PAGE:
FIG. 8 shows details of the vent valve 63 mounted in a compressor cylinder head 64. A valve member 65 is retained in an opening 66 through the cylinder head 64 by a leaf spring 67. The leaf spring 67 urges the valve member 65 to a normally open position wherein a head 68 on the valve member 65 is spaced from an interior cylinder head surface 69 in a compression chamber 70. The leaf spring 67 engages a groove 71 on a shaft 72 of the valve member 65 which extends from the head 68 through the cylinder head opening 66. A clearance is provided between the shaft 72 and the cylinder head opening 66 to permit the venting of air from the compression chamber 70 when the valve member 65 is in the illustrated open position. Preferably, the shaft 72 has a cross section other than round, such as in the form of a cross to provide increased area for air flow.
In the orientation shown in FIG. 8, the leaf spring 67 urges the valve member 65 in a downward direction to the illustrated position with the head 68 spaced from the surface 69. As the air flow between the valve member 65 and the cylinder head opening 66 increases, there is an increased force urging the valve head 68 towards the surface 69 against the force of the leaf spring 67. When the air flow force exceeds the force of the leaf spring 67, the valve member 65 moves up until an 0 ring seal 73 on the head 68 engages the surface 69, closing the valve 63. The air pressure in the compression chamber 70 will immediately increase and hold the valve 63 closed. The valve 63 will remain closed until the force of the air pressure in the compression chamber 70 acting on the valve member head 68 falls below the force exerted by the leaf spring 67 on the valve member 65. The valve 63 will then remain open until the air flow through the cylinder head opening 66 is sufficient to close the valve 63.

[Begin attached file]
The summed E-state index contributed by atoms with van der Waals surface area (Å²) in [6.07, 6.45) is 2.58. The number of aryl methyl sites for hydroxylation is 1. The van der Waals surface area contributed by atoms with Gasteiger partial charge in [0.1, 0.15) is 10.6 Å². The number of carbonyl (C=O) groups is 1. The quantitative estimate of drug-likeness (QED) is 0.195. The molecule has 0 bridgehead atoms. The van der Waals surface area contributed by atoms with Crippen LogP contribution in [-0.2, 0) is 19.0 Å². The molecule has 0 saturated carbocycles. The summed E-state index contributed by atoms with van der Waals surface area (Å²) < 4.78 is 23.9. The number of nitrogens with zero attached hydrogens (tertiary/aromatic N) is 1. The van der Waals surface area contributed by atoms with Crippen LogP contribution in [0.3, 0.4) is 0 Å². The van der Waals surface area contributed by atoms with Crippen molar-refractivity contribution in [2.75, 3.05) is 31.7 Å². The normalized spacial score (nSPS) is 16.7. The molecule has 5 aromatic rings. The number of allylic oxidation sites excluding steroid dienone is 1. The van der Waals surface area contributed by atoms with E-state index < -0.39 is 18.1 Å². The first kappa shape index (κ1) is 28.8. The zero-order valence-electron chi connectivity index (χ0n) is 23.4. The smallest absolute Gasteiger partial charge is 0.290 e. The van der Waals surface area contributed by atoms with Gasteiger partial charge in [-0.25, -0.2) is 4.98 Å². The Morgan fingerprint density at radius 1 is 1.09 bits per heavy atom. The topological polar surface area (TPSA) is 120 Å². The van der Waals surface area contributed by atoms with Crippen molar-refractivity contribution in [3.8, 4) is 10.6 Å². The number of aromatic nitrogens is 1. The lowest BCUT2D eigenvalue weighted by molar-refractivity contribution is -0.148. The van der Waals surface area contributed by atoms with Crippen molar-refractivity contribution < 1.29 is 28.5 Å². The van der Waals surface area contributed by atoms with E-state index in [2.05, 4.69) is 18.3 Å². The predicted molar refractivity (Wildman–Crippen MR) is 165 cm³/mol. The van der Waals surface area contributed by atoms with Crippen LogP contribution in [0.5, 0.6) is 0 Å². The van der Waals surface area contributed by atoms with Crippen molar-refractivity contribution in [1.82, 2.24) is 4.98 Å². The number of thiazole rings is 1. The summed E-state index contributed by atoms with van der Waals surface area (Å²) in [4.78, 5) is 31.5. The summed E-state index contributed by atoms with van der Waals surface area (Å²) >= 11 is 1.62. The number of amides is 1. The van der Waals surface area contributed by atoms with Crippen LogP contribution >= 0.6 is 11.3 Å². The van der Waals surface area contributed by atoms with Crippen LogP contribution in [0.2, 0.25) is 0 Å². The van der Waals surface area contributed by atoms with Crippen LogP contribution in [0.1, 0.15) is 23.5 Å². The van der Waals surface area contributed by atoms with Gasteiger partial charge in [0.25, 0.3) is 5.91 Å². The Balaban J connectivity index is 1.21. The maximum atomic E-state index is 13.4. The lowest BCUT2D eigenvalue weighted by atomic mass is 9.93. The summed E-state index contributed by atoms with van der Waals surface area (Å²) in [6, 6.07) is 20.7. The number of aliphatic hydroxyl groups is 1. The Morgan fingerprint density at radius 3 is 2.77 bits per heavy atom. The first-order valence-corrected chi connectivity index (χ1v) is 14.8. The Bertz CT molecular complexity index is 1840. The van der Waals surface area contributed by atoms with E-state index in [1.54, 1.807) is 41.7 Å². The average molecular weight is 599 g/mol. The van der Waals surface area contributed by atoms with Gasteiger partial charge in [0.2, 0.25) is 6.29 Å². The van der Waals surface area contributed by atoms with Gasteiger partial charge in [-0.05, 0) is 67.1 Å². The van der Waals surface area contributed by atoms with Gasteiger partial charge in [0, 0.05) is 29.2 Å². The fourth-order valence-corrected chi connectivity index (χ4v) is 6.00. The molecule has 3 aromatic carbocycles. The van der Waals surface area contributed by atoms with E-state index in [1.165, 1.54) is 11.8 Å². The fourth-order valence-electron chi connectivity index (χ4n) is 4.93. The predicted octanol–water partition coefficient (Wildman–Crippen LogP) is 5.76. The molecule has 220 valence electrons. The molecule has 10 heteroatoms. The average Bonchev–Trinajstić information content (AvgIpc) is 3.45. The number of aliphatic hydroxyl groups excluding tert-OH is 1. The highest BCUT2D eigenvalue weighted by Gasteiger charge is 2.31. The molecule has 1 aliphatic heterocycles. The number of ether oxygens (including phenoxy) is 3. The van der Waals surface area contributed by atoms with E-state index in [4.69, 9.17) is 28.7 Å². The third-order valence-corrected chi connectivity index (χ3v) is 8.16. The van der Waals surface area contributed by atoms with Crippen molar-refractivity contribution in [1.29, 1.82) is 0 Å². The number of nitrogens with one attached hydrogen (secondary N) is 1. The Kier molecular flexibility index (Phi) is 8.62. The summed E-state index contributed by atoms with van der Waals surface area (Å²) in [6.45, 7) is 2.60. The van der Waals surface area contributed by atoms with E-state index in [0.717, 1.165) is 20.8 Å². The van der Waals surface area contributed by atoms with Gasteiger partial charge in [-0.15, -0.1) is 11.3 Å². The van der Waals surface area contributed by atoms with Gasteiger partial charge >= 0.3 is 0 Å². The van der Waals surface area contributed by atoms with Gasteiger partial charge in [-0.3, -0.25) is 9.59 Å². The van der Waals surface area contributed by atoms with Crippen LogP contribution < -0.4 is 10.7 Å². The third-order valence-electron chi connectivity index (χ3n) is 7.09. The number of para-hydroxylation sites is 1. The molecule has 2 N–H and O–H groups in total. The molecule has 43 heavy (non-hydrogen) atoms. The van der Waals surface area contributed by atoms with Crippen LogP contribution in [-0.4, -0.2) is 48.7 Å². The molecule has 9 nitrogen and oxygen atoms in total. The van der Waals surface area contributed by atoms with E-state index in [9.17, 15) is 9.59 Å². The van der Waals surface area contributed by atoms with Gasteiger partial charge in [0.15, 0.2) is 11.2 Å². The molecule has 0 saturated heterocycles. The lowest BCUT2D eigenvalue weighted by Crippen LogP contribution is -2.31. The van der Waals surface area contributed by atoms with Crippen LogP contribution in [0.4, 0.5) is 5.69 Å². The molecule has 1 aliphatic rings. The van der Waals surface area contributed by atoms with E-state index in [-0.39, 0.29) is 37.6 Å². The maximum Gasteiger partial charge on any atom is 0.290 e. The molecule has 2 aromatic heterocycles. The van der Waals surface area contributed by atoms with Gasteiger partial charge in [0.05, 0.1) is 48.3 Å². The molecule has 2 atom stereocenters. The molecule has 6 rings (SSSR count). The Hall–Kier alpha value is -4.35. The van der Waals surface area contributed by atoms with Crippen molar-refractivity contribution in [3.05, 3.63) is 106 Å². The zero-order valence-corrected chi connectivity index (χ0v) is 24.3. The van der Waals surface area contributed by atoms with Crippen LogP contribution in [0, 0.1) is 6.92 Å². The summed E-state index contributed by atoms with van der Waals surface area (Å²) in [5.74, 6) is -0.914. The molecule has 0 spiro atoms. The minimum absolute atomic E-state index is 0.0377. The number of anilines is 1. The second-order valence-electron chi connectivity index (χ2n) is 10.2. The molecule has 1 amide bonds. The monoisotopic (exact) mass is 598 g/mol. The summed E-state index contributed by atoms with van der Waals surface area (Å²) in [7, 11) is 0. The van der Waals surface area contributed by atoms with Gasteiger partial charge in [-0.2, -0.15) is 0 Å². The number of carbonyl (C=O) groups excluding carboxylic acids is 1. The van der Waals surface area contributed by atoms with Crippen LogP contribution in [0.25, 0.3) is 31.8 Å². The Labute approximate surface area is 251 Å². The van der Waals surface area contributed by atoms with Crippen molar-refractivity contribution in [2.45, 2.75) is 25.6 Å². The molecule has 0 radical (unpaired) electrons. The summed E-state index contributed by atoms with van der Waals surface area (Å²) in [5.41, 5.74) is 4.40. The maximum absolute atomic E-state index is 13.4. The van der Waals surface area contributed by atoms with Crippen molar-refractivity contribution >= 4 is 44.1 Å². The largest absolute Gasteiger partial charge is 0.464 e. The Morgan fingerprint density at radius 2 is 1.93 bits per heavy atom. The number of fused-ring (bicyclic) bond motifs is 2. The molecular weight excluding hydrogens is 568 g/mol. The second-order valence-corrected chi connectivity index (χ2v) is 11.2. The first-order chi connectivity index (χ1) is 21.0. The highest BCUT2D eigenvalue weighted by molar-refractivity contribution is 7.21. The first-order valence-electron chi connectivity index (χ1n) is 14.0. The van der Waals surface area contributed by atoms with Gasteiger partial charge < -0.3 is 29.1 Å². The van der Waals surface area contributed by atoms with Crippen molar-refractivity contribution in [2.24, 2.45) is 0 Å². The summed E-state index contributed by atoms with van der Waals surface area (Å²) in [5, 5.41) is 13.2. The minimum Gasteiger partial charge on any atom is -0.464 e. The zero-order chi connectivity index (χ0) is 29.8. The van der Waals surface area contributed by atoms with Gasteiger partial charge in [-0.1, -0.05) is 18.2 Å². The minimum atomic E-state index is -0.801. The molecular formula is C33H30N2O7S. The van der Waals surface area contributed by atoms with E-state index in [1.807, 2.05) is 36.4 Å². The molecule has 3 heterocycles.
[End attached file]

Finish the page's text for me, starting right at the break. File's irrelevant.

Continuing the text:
It will be appreciated that various modifactions and changes may be made to the above described preferred embodiment of without departing from the scope of the following claims.
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|U.S. Classification||417/307, 417/36, 137/115.16, 137/115.06|
|Cooperative Classification||Y10T137/2617, Y10T137/2587, F04B49/035|
|Mar 18, 1996||AS||Assignment|
Owner name: DEVILBISS AIR POWER COMPANY, TENNESSEE
Free format text: ASSIGNMENT OF ASSIGNORS INTEREST;ASSIGNOR:WOOD, MARK W,;REEL/FRAME:007928/0087
Effective date: 19960313
|May 22, 2001||REMI||Maintenance fee reminder mailed|
|Oct 29, 2001||LAPS||Lapse for failure to pay maintenance fees|
|Jan 1, 2002||FP||Expired due to failure to pay maintenance fee|
Effective date: 20011028
|Apr 19, 2005||AS||Assignment|
Owner name: BLACK & DECKER INC., DELAWARE
Free format text: ASSIGNMENT OF ASSIGNORS INTEREST;ASSIGNOR:DEVILBISS AIR POWER COMPANY;REEL/FRAME:016097/0826
Effective date: 20050418